I’m going to stay within my chemical past for another post. Activation energy, the energy required to overcome the barriers to a reaction or, in our case, a process, always comes at a cost. Instead of looking for ways to coax activation energy out of our coworkers, what if there was a way to lower the barriers? If we were in a lab, we would be looking for a catalyst – something that makes a reaction happen faster by lowering the activation energy. That sounds like technology to me.
In fact, using technology as a catalyst for ECM is a perfect role. The job of a catalyst is to make it easier for a process to proceed, technology does that. The definition of a catalyst also requires that the catalyst doesn’t alter the outcome and is not consumed. OK, here’s where we have to be careful. Let’s dispense with the second condition first – other than drive space, our technology isn’t consumed during document management and we could argue that if we’re moving documents from file shares, inboxes and local drives, it may be a wash. If we’re eliminating duplicates, we may be gaining ground.
The first point is more important and it’s also where SharePoint shines. SharePoint makes ECM easier in many ways but it doesn’t alter the documents. We’re not converting documents to a proprietary format, we’re not adding the burden of different software to view or edit our documents and we’re not leaving traces of SharePoint in the documents themselves. SharePoint adds value through additional features and associated information. Metadata, custom columns, effective organization, permissions and rights management and search are a few of the things SharePoint couples with our documents. But wait, these things don’t make ECM easier, they are ECM, they are the result but we still have to do the work – how is this lowering activation energy?
SharePoint’s role as a catalyst relies on the other features SharePoint offers. For example, an email enabled document library can have a workflow attached to the arrival of new documents. This means contributors don’t even have to know where the library is, they just have to send the document to an email address and the approval or review process begins. In another library, Content Types deliver the right template to an end user so that the development of the document is easier and fewer edits are required. Staying with production, SharePoint’s awesome collaboration features can make it much easier to develop and manage documents. Consider the following example.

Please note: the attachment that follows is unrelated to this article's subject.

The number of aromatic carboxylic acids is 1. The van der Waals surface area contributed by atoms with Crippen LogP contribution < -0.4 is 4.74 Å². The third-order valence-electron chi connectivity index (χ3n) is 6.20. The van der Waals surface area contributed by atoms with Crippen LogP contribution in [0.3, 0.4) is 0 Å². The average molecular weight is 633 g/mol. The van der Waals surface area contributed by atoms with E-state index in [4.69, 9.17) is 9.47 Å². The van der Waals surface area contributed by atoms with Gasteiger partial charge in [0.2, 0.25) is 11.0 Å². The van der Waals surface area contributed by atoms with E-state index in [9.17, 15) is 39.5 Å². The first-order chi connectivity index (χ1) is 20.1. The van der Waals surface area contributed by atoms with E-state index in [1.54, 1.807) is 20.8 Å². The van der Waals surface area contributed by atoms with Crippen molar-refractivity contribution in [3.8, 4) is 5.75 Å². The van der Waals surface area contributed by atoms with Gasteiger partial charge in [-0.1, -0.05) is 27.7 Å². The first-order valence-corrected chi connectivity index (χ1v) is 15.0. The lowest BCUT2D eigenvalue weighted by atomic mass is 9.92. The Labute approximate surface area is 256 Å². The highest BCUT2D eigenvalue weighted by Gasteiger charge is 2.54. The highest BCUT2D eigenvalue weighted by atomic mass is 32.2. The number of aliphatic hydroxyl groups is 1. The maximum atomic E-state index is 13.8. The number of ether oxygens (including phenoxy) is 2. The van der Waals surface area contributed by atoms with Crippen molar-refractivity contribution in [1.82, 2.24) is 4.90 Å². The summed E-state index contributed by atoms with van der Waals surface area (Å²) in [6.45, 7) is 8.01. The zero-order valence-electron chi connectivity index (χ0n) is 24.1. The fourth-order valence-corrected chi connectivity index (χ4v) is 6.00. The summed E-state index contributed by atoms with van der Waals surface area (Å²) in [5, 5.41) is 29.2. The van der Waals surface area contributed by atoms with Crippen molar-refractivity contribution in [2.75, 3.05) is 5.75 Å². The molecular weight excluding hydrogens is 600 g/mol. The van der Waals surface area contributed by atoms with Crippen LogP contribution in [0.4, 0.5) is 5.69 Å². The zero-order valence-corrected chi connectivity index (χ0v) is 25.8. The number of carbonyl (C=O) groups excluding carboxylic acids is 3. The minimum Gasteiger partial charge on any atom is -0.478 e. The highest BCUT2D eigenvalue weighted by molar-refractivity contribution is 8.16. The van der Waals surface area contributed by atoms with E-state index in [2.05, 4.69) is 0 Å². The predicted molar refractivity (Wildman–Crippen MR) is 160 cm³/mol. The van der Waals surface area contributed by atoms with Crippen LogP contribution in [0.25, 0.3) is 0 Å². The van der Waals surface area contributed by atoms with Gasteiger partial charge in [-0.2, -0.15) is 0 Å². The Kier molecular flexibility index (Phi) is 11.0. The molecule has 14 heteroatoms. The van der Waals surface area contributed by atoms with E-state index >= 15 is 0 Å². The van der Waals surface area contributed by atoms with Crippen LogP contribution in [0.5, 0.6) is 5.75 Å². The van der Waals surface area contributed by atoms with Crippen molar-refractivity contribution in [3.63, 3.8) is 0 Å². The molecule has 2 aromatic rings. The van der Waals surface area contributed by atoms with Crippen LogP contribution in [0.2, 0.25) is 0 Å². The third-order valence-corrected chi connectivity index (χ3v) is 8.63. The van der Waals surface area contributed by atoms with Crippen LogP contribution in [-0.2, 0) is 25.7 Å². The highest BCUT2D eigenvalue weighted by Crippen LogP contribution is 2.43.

We recently moved the maintenance of our public web site into SharePoint. We have several people inside the company involved in authoring and approving content and we have an outside firm, Centroid Communications, helping with design, editing and production. New ideas are described in a SharePoint wiki. Draft articles are written, edited, commented upon in the wiki and ultimately published from the wiki. In the past, these articles would traverse multiple inboxes and were often delayed. Even if they moved quickly, the comments had to be weighed and merged and the “final” article reviewed again. I can point to more than one document in our file share whose title includes “final-final” as a result of the old process.
Some people in the industry complain that SharePoint’s wikis are not “best of breed”. Maybe that’s true but you have to consider everything that’s included. First, we have a browser-based platform to build the content in. SharePoint provides the access control, allows us to review the history (who changed what) and alerts us when changes are made. Combined with the wiki editor and feature set, this is a very powerful tool; it’s making the job of web publishing easier and it doubles as the archive. How much better does it get?